Bondage

Look for soft materials – leather, nylon, silicone, neoprene, pleather, or bondage tape. Avoid handcuffs, even the fuzzy kind! These can cause serious and permanent nerve damage. Cotton or silk rope is also a fun option, though make sure to have safety scissors on hand for any rope play. Bondage tape sticks to itself and not your skin, so it can be used anywhere on the body and around any type of surface. Bondage kits are a good option if you’re looking for several items – for instance, the Complete 10 Piece Luxury Bondage Kit includes wrist and ankle cuffs, a faux leather flogger, a ball gag, a collar, leash, blindfold, feather tickler, hogtie, and rope. These kits are usually cheaper than buying each piece individually and are a great (affordable) way for people to try out a number of different types of kink play to see what works best for them. It is important to never leave someone alone in the room while they are tied up.

Clamps and Nipple Play

There are so many types of nipple clamps out there that it’s hard to know where to begin when you first want to explore nipple play.

Clothespins tend to be a good starting-point as they are a common enough find that you can discreetly buy some in order to see if you like clamps without spending much money. They can be wooden or plastic (avoid plastic ones with teeth) and are recommended for single-use only as they are nearly impossible to sterilize and therefore can harbour bacteria from one use to the next. You cannot adjust how tight they are on your nipples.

Micro-Pliered clamps have a screw used to adjust how much pressure they exert on your nipples.

Tweezer clamps tend to have a smaller surface area, thus the pressure is more concentrated and may feel more intense. Depending on your nipple size and shape, you may find that you have a very hard time making tweezer-style clamps to stay on your nipples. You can adjust the intensity of these, though not as much as micro-pliered clamps.

Clover/Butterfly clamps are probably the most advanced kind of nipple clamp. Unlike other kinds of clamps, when you pull on the end of a clover clamp it tightens on the nipple, exerting more pressure. Even when they aren’t being pulled, clover clamps are very powerful.

Weights and chains can be added to some types of clamps – these increase the pressure, pain, and intensity of the clamps. When you’re moving, chains or weights can add even more intensity through the way they pull on your nipples.

Nipple suckers can be vacuums, pumps, or suction. Unlike clamps, they aren’t painful – instead, they increase the sensitivity and blood flow to your nipples temporarily.

Collars and Leashes

When selecting a collar, pay attention to what the intended purpose is. Is it meant to be decorative, functional, humiliating, or for posture? Most collars come with an o-ring on the front for you to attach a leash to or to secure the wearer’s neck to a piece of furniture, however, some of the more decorative collars do not so make sure to keep an eye on that if it’s important to you.

Leashes can be used in conjunction to a collar to exhibit more control over the wearer by simply tugging on the leash like you would a dog. Pay attention to how long the leash is as this will impact what positions you can have your submissive in.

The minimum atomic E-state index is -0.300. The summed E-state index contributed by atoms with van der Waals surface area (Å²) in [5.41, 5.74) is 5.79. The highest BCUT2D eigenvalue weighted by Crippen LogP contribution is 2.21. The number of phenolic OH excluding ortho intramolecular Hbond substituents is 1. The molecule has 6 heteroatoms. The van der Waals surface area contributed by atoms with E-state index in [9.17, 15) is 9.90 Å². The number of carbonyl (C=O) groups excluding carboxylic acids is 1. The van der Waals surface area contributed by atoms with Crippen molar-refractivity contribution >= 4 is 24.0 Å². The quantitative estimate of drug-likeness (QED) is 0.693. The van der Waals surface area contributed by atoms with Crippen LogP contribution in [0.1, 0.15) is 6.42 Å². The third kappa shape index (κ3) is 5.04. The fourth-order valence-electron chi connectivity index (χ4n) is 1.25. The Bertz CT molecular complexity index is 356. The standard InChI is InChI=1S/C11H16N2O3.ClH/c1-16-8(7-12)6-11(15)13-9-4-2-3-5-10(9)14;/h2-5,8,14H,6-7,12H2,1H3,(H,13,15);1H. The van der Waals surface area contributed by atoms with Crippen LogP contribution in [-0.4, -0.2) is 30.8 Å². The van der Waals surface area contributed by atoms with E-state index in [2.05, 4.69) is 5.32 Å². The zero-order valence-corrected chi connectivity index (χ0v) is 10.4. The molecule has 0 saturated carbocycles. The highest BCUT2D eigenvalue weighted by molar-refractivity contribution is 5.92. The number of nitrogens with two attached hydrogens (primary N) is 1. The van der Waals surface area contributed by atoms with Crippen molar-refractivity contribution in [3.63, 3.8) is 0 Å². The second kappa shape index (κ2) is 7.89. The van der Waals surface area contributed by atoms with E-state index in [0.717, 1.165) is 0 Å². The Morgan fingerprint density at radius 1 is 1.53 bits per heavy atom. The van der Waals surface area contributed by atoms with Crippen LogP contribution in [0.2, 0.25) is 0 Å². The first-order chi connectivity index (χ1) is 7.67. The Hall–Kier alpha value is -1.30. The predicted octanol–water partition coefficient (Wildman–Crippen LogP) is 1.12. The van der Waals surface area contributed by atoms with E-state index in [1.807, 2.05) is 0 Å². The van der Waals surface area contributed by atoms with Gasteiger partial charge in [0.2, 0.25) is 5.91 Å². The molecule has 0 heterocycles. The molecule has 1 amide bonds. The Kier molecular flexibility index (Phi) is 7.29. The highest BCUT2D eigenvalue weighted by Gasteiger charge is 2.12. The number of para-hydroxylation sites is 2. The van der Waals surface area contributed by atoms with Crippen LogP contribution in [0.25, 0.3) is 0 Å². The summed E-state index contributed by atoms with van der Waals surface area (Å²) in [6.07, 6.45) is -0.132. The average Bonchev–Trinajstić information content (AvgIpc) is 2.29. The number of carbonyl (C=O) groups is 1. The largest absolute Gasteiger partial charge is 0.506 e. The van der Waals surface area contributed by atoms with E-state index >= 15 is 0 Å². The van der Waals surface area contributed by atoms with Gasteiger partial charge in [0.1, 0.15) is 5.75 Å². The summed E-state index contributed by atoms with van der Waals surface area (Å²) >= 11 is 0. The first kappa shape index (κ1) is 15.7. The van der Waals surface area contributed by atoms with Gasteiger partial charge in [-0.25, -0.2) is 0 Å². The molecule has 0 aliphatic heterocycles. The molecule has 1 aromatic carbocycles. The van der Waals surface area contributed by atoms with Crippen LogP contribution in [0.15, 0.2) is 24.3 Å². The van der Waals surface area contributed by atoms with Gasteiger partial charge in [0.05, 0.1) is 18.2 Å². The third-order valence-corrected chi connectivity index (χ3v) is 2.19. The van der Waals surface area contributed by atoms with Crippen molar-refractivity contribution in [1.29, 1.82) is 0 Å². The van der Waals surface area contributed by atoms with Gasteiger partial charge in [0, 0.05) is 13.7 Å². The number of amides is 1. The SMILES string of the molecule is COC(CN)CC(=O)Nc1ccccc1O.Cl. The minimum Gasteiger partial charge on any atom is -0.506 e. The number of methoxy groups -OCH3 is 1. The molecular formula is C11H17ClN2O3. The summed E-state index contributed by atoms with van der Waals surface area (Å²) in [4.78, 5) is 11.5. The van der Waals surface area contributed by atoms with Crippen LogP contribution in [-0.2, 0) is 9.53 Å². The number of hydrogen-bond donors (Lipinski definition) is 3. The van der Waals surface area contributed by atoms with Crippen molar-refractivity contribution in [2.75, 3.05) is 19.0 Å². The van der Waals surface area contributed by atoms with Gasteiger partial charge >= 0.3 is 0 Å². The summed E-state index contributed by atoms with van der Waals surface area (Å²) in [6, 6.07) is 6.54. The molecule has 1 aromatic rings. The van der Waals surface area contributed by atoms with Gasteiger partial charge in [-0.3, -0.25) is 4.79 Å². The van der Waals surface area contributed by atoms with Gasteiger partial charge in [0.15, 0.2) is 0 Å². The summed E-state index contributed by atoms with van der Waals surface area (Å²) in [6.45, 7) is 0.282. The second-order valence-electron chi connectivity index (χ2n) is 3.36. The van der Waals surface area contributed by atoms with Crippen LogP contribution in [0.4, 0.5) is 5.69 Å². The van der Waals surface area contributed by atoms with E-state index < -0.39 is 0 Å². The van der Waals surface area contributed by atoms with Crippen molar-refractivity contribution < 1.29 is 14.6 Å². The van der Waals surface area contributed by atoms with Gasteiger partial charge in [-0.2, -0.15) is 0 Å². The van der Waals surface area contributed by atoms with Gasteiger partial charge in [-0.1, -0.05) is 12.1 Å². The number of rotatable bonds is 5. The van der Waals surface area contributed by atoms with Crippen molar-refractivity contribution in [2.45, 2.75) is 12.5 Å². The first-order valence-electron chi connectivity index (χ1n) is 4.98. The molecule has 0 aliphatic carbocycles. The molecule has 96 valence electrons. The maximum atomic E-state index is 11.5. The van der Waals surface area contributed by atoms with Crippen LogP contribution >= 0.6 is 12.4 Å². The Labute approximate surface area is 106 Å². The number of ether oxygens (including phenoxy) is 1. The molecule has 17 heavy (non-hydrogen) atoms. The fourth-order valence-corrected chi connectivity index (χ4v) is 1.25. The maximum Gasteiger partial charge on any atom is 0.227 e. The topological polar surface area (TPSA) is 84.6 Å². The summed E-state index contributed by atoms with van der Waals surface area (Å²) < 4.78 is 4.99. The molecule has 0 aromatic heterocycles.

Gags

There are a few kinds of gags to chose from – the most common being ball, bar, or o-ring – and each type comes with their own advantages and disadvantages. It is important to not leave someone alone when gagged and to have a non-verbal safeword in place in case something goes wrong (the standard one being the submissive tapping their hand twice).

Ball Gags

These can have holes or be one solid ball. The ones with holes are easier to breathe through while using but are typically made out of a hard plastic which caused more strain on your jaw and mouth than one with a silicone or rubber ball. Silicone balls have more give and so it’s easier to relax your jaw for a bit or bite into it in the middle of a scene. Be aware that the larger the ball is, the wider you’ll need to keep your mouth and thus the quicker your jaw will become sore. Ball gags tend to pinch at the corners of your mouth after extended use. These restrict a lot of speech and also have a higher choking hazard than the bar or o-ring gags.

Bar Gags

Also known as “bit gags”, these feature a bar that is typically made out of silicone, plastic, or (less commonly) metal. They pinch your mouth less than ball gags do, are easier to speak around, and also restrict the breathing less than a ball gag.

O-Ring Gags

Usually made out of metal or silicone, this type of gag fits behind your teeth and does not restrict your breathing. They make it difficult to speak and pinch the corners of your mouth just like a ball gag does. You may be able to perform oral sex while wearing one of these gags. Keep in mind that the larger the ring’s diameter, the wider you will have to keep your mouth and thus the quicker your jaw will tire.

Impact Toys

When it comes to impact, there are “thuddy” toys and “stingy”/“sharp” toys – think of the difference between getting punched versus slapped. Many people consider stingy toys (canes, crops, whips, some floggers) to hurt more than thuddy toys (paddles, some floggers), though individual preferences vary.

Material also plays a big role in how much a toy hurts. Below is a guide to know how things will feel!